Expertise and enthusiasm go a long way but that’s not enough to make a business a success if there’s no gap in the market.
The principal reason so many startups fail is that they don’t serve a clear need. For upstart technology companies, the rate of failure is 70%, while for consumer hardware companies it’s 97%, according to CB Insights, the New York-based venture capital database that has an unrivalled insight into startups.
Finding your niche isn’t easy but learning from other businesses is a good place to start when it comes to developing your product or service for the right audience.
Ash Phillips started his first business ten years ago when he was just 19. Having dropped out of university, he put his skills in IT and design together and started doing logos for friends of friends. Over the years, the business grew into a creative agency working with clients as big as Costa Coffee and Tesco and eventually merged with Midas Creative Group.
As a young entrepreneur working on his own, he felt that very few of his friends understood what he was doing: he lacked a network of like-minded people. And so he decided to fix his own problem and start a meetup. Eight people having a pint together in Bristol has turned into an organisation running meetups in fourteen cities across the world – from Manchester to Melbourne. The plan is hit forty to fifty cities by the end of next year.
Membership of Yena, which stands for the Young Entrepreneurship Networking Association costs £9 a month. “It’s super accessible,” he says. “It solves the gap between free government support and expensive, exclusive networking.”
Hair and make-up artist Samantha Blake started her career as a fashion buyer and stylist. She then spent eight years working for CASS Business School in the City of London, learning everything she needed to know about starting her own business. “When I got married, the girl who did my makeup really inspired me,” she says.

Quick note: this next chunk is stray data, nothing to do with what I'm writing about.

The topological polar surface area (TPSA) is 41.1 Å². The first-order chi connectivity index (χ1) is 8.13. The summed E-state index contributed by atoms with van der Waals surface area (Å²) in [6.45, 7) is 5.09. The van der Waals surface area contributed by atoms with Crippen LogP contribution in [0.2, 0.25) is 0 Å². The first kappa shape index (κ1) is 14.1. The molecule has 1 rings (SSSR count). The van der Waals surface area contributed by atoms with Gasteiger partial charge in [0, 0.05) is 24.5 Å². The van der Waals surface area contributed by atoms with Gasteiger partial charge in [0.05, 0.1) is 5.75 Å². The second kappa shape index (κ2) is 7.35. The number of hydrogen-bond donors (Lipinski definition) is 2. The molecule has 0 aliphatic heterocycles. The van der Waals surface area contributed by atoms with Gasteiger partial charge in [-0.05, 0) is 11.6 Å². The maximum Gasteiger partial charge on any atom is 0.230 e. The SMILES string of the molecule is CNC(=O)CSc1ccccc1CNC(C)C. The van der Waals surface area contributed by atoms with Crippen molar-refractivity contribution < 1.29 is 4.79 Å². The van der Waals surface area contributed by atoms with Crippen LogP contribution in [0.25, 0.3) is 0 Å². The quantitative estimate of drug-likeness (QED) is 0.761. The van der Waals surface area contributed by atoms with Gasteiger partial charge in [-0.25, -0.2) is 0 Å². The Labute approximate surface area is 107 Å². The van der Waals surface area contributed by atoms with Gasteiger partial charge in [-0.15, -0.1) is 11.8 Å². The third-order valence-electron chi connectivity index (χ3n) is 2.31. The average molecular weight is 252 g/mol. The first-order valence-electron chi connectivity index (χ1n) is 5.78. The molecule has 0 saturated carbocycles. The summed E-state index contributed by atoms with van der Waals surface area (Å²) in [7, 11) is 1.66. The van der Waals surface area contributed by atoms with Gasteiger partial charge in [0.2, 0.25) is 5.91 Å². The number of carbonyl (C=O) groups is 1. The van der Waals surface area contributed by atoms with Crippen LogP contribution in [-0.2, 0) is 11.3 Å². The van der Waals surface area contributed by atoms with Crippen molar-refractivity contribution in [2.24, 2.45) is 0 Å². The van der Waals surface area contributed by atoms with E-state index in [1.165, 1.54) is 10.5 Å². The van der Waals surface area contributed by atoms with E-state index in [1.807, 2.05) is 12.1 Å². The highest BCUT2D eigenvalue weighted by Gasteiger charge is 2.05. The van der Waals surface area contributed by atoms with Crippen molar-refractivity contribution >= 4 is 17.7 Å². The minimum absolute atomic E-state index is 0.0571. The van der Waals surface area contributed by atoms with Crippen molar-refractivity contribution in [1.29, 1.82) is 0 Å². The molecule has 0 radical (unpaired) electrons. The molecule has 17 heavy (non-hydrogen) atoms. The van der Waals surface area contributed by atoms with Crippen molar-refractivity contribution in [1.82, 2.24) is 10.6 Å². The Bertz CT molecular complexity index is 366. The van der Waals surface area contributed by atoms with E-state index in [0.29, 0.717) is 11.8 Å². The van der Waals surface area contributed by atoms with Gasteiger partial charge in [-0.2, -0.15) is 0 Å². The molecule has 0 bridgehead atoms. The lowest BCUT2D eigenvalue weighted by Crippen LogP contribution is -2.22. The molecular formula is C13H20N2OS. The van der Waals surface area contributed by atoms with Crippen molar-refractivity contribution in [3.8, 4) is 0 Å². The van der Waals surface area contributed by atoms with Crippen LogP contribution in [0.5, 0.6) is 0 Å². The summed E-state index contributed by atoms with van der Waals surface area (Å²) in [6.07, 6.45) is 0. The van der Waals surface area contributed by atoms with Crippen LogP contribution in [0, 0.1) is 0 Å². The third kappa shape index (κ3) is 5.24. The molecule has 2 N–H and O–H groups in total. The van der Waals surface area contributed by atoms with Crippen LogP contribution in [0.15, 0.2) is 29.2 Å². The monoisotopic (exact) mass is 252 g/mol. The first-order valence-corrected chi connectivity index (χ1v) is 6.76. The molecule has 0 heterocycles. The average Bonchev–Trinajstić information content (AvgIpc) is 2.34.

“I had never considered it as a career but I thought ‘I could do this.’”
Growing up in Coventry, Samantha was always the one to do her friends makeup for dance shows or events. She now has 10 people who work under her business name SJB Hair & Makeup.
Samantha aims to “appeal to the market that doesn’t get much attention – Instagram is full of 20-somethings and the women in their 30s and 40s are often missed,” she says. Her approach also differs from others in the way she designs hair and makeup around that person’s entire look and personality, just as she did when styling people at Topshop.
“I want people to be a participant in the consultation – who knows their face better than they do? I’m not there to tell them what to do, I’m there to bring the best out in them,” she says.
Ash Phillips and Samantha Blake have several things in common: they learned from their experience in previous roles, identified their skills and created a company for an audience they felt were not being served. They also share a bank.
Starling Bank was founded in 2014 with a clear goal: to build a bank that would help individuals and businesses manage their money, all from one app.
“Following the banking crisis, which really caused so much distress to so many people, the banking industry tried to put things back together again the way they were before,” Anne Boden, founder and CEO of Starling, says.
A computer scientist by training, Boden had spent 30 years in banking, including in very senior roles, latterly as chief operating officer of Allied Irish Banks. She knew it was possible to do things differently and to provide better banking services using digital technology. “I decided I had to build my own bank,” she says.
Starling launched the first UK personal accounts in May 2017, following this with free mobile-only business accounts in March 2018.
Starling wasn’t Boden’s first business idea. In 2005, she thought of starting an insurance company. She spent a month working out what the name and branding would be a lost sleep over how the business card would look, rather than thinking about what the insurances would be. “I did all the things that were totally superficial,” she says. “I didn’t spend time figuring out what we were going to sell or talking to customers.”
Speaking and listening to customers has been key for Boden second time around. These conversations have allowed her to guide the product around their feedback, continuously developing it and making it better.
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